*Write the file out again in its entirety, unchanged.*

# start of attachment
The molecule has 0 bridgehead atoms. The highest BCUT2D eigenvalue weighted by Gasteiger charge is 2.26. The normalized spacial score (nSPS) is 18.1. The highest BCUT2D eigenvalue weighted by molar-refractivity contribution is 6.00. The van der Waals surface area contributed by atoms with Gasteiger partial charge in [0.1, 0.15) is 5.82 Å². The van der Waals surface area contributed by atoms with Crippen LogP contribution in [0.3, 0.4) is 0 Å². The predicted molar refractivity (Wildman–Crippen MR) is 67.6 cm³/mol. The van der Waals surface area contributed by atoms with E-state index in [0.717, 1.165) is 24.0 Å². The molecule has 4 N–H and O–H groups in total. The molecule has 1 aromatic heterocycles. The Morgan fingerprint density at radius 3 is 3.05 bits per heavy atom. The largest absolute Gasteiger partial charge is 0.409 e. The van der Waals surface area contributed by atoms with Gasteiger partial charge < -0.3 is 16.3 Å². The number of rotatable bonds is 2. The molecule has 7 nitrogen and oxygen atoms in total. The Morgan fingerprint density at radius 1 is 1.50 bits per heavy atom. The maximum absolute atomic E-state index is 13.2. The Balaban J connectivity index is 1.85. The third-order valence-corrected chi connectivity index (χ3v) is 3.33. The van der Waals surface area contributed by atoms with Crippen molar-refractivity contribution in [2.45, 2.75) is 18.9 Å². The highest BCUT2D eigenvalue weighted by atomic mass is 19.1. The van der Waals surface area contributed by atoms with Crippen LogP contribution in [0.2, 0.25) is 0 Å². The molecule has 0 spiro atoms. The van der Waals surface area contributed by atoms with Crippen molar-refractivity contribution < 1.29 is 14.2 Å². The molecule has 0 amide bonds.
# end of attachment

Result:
The molecule has 0 bridgehead atoms. The highest BCUT2D eigenvalue weighted by Gasteiger charge is 2.26. The normalized spacial score (nSPS) is 18.1. The highest BCUT2D eigenvalue weighted by molar-refractivity contribution is 6.00. The van der Waals surface area contributed by atoms with Gasteiger partial charge in [0.1, 0.15) is 5.82 Å². The van der Waals surface area contributed by atoms with Crippen LogP contribution in [0.3, 0.4) is 0 Å². The predicted molar refractivity (Wildman–Crippen MR) is 67.6 cm³/mol. The van der Waals surface area contributed by atoms with E-state index in [0.717, 1.165) is 24.0 Å². The molecule has 4 N–H and O–H groups in total. The molecule has 1 aromatic heterocycles. The Morgan fingerprint density at radius 3 is 3.05 bits per heavy atom. The largest absolute Gasteiger partial charge is 0.409 e. The van der Waals surface area contributed by atoms with Gasteiger partial charge < -0.3 is 16.3 Å². The number of rotatable bonds is 2. The molecule has 7 nitrogen and oxygen atoms in total. The Morgan fingerprint density at radius 1 is 1.50 bits per heavy atom. The maximum absolute atomic E-state index is 13.2. The Balaban J connectivity index is 1.85. The third-order valence-corrected chi connectivity index (χ3v) is 3.33. The van der Waals surface area contributed by atoms with Crippen molar-refractivity contribution in [2.45, 2.75) is 18.9 Å². The highest BCUT2D eigenvalue weighted by atomic mass is 19.1. The van der Waals surface area contributed by atoms with Crippen LogP contribution in [0.2, 0.25) is 0 Å². The molecule has 0 spiro atoms. The van der Waals surface area contributed by atoms with Crippen molar-refractivity contribution < 1.29 is 14.2 Å². The molecule has 0 amide bonds.